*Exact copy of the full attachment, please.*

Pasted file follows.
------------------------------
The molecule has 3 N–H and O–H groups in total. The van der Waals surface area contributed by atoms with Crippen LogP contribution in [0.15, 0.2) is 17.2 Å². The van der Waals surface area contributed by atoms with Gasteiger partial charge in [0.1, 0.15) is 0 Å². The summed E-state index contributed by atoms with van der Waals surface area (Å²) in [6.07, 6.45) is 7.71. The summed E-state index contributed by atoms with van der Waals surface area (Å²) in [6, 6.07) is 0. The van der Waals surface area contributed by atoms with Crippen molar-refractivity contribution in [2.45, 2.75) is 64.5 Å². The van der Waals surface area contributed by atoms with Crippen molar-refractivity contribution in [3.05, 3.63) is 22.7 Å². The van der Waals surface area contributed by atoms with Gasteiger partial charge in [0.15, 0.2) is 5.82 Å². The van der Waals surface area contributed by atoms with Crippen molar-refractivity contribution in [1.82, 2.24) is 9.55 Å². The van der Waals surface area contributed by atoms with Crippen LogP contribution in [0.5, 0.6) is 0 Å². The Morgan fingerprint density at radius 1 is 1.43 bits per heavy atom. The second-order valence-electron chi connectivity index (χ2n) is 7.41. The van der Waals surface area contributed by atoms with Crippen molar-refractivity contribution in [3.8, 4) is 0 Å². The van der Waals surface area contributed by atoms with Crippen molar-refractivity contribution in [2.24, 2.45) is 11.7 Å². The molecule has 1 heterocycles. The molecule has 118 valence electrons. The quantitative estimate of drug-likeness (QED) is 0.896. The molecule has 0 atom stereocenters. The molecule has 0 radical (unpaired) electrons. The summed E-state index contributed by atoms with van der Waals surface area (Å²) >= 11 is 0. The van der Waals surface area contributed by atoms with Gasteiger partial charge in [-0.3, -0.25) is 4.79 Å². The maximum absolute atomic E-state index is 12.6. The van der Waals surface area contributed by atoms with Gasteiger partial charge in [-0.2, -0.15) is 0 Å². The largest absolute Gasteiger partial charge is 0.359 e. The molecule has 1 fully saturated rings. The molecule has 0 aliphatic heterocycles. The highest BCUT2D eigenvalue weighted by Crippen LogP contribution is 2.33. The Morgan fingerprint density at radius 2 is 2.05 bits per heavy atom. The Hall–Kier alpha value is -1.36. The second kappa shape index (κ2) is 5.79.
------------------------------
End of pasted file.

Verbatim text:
The molecule has 3 N–H and O–H groups in total. The van der Waals surface area contributed by atoms with Crippen LogP contribution in [0.15, 0.2) is 17.2 Å². The van der Waals surface area contributed by atoms with Gasteiger partial charge in [0.1, 0.15) is 0 Å². The summed E-state index contributed by atoms with van der Waals surface area (Å²) in [6.07, 6.45) is 7.71. The summed E-state index contributed by atoms with van der Waals surface area (Å²) in [6, 6.07) is 0. The van der Waals surface area contributed by atoms with Crippen molar-refractivity contribution in [2.45, 2.75) is 64.5 Å². The van der Waals surface area contributed by atoms with Crippen molar-refractivity contribution in [3.05, 3.63) is 22.7 Å². The van der Waals surface area contributed by atoms with Gasteiger partial charge in [0.15, 0.2) is 5.82 Å². The van der Waals surface area contributed by atoms with Crippen molar-refractivity contribution in [1.82, 2.24) is 9.55 Å². The van der Waals surface area contributed by atoms with Crippen LogP contribution in [0.5, 0.6) is 0 Å². The Morgan fingerprint density at radius 1 is 1.43 bits per heavy atom. The second-order valence-electron chi connectivity index (χ2n) is 7.41. The van der Waals surface area contributed by atoms with Crippen molar-refractivity contribution in [3.8, 4) is 0 Å². The van der Waals surface area contributed by atoms with Crippen molar-refractivity contribution in [2.24, 2.45) is 11.7 Å². The molecule has 1 heterocycles. The molecule has 118 valence electrons. The quantitative estimate of drug-likeness (QED) is 0.896. The molecule has 0 atom stereocenters. The molecule has 0 radical (unpaired) electrons. The summed E-state index contributed by atoms with van der Waals surface area (Å²) >= 11 is 0. The van der Waals surface area contributed by atoms with Gasteiger partial charge in [-0.3, -0.25) is 4.79 Å². The maximum absolute atomic E-state index is 12.6. The van der Waals surface area contributed by atoms with Gasteiger partial charge in [-0.2, -0.15) is 0 Å². The largest absolute Gasteiger partial charge is 0.359 e. The molecule has 1 fully saturated rings. The molecule has 0 aliphatic heterocycles. The highest BCUT2D eigenvalue weighted by Crippen LogP contribution is 2.33. The Morgan fingerprint density at radius 2 is 2.05 bits per heavy atom. The Hall–Kier alpha value is -1.36. The second kappa shape index (κ2) is 5.79.